octet_length(string) Returns the number of bytes in string.
 overlapsSee above for syntax details.
 quote_ident(string)Returns string quoted for use as an identifier in an SQL statement. 
 quote_literal(string)Returns string quoted for use as a string literal in an SQL statement.
 regexp_replace See PostgreSQL docs for details: reference doc, example doc
 repeat(string, int)Repeats string the specified number of times.
 replace(string, 
  matchString, 
  replaceString)
Searches string for matchString and replaces occurrences with replaceString.
 rpad(string, 
  int,
  fillchars)
Pads string to length int by postpending characters fillchars.
 split_part(string,
  delmiter,
  int)
Splits string on delimiter and returns fragment number int (starting the count from 1).

SPLIT_PART('mississippi', 'i', 4) returns 'pp'.
 strpos(string,
  substring)
Returns the position of substring in string. (Count starts from 1.)
 substr(string,
 fromPosition,
 charCount)

Extracts the number of characters specified by charCount from string starting at position fromPosition.

SUBSTR('char_sequence', 5, 2) returns '_s' 

 to_ascii(string,
  encoding) 
Convert string to ASCII from another encoding.
 to_hex(int)Converts int to its hex representation.
 translate(text,
  fromText,
  toText) 
Characters in string matching a character in the fromString set are replaced by the corresponding character in toString.
 to_charSee Data Type Formatting Functions in the PostgreSQL docs.
 to_date(textdate,
  format) 
See Data Type Formatting Functions in the PostgreSQL docs. 
 to_timestampSee Data Type Formatting Functions in the PostgreSQL docs.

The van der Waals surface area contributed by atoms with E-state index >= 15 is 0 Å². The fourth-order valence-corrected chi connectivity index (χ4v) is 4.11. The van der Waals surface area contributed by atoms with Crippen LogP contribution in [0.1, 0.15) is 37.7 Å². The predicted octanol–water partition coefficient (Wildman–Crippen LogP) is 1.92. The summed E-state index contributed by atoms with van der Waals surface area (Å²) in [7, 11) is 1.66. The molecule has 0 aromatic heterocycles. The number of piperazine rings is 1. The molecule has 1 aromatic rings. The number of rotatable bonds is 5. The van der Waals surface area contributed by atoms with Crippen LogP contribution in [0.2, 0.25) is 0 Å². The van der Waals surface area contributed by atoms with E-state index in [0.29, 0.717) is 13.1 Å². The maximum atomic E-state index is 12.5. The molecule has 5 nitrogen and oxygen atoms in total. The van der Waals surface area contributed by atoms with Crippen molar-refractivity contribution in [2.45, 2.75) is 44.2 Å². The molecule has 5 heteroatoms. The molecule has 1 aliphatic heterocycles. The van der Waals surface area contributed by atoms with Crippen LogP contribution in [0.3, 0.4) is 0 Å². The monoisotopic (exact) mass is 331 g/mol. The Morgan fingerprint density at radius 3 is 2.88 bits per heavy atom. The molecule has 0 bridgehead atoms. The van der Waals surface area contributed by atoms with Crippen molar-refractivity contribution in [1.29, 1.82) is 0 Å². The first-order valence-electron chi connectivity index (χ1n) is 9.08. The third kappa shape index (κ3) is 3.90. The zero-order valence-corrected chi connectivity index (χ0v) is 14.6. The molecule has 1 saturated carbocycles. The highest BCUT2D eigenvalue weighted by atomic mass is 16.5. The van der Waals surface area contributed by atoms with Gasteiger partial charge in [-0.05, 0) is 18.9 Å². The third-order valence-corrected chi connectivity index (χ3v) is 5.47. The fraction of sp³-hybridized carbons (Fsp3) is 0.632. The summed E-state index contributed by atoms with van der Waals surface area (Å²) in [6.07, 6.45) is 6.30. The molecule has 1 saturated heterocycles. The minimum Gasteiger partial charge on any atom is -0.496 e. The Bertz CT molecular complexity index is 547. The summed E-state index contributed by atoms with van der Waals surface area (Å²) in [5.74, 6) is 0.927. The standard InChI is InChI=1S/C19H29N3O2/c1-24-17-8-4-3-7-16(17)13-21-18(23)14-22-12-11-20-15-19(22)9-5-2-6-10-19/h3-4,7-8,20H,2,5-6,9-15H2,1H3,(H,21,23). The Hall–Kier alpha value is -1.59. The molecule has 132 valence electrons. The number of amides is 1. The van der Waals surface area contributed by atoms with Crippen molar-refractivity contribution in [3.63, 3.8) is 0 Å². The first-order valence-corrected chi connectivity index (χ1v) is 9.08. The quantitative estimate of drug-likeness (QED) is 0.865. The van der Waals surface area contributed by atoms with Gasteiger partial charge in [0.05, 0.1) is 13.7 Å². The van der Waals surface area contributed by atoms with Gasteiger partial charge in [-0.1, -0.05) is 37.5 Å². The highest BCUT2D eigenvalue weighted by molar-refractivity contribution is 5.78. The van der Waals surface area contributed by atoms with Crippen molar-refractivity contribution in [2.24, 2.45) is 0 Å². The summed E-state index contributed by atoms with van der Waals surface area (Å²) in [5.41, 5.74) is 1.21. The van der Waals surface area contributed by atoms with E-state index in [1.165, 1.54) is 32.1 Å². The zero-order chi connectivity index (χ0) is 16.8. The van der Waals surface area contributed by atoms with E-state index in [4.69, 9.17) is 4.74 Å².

to_numberSee Data Type Formatting Functions in the PostgreSQL docs.

MS SQL Server Specific Functions

LabKey SQL supports the following SQL Server functions. See the SQL Server docs for usage details.

MS SQL Server FunctionDescription
ascii(value)Returns the ASCII code of the first character of value.  
char(int), chr(int)Returns an character for the specified ascii code int
charindex(string, 
 searchString,
 index) 
Returns the position of searchString in string, starting the search at index.
difference(string,string)Returns the difference between the soundex values of two expressions as an integer. See the MS SQL docs.
isnumeric(expression)Determines whether an expression is a valid numeric type. See the MS SQL docs.
len(string)Returns the number of characters in string. Trailing white space is excluded. 
patindex(pattern,string)Returns the position of the first occurrence of pattern in string. See the MS SQL docs
quotenameSee the MS SQL docs.

replace(string,pattern, replacement)

Replaces all occurences of pattern with replacement in the string provided. See the MS SQL docs.
replicate(string,int)Replicate string the specified number of times.
reverse(string)Returns the string in reverse character sequence.
right(string,index)Returns the right part of string to the specified index.
soundexSee the MS SQL docs.
space(int)Returns a string of white space characters.
str(float,length,decimal)See the MS SQL docs
stuff(string,
 start,
 length,
 replaceWith)
Inserts replaceWith into string. Deletes the specified length of characters in string at the start position and then inserts replaceWith. See the MS SQL docs.

General Syntax

Syntax ItemDescription
Case SensitivitySchema names, table names, column names, SQL keywords, function names are case-insensitive in LabKey SQL.
Comments Comments that use the standard SQL syntax can be included in queries. '--' starts a line comment. Also, '/* */' can surround a comment block:

-- line comment 1
-- line comment 2
/* block comment 1
    block comment 2 */
SELECT ... 

IdentifiersIdentifiers in LabKey SQL may be quoted using double quotes. (Double quotes within an identifier are escaped with a second double quote.) 

SELECT "Physical Exam".*
... 
LookupsLookups columns are columns that see data in other tables.  They are essentially foreign key columns that can be managed through an intuitive user interface.  See Lookups for details on creating lookup columns. Lookups use a convenient syntax of the form "Table.ForeignKey.FieldFromForeignTable" to achieve what would normally require a JOIN in SQL. Example:

Issues.AssignedTo.DisplayName

String LiteralsString literals are quoted with single quotes ('). Within a single quoted string, a single quote is escaped with another single quote.

   SELECT * FROM TableName WHERE FieldName = 'Jim''s Item' 

Date/Time Literals

Date and Timestamp (Date&Time) literals can be specified using the JDBC escape syntax

{ts '2001-02-03 04:05:06'}

{d '2001-02-03'}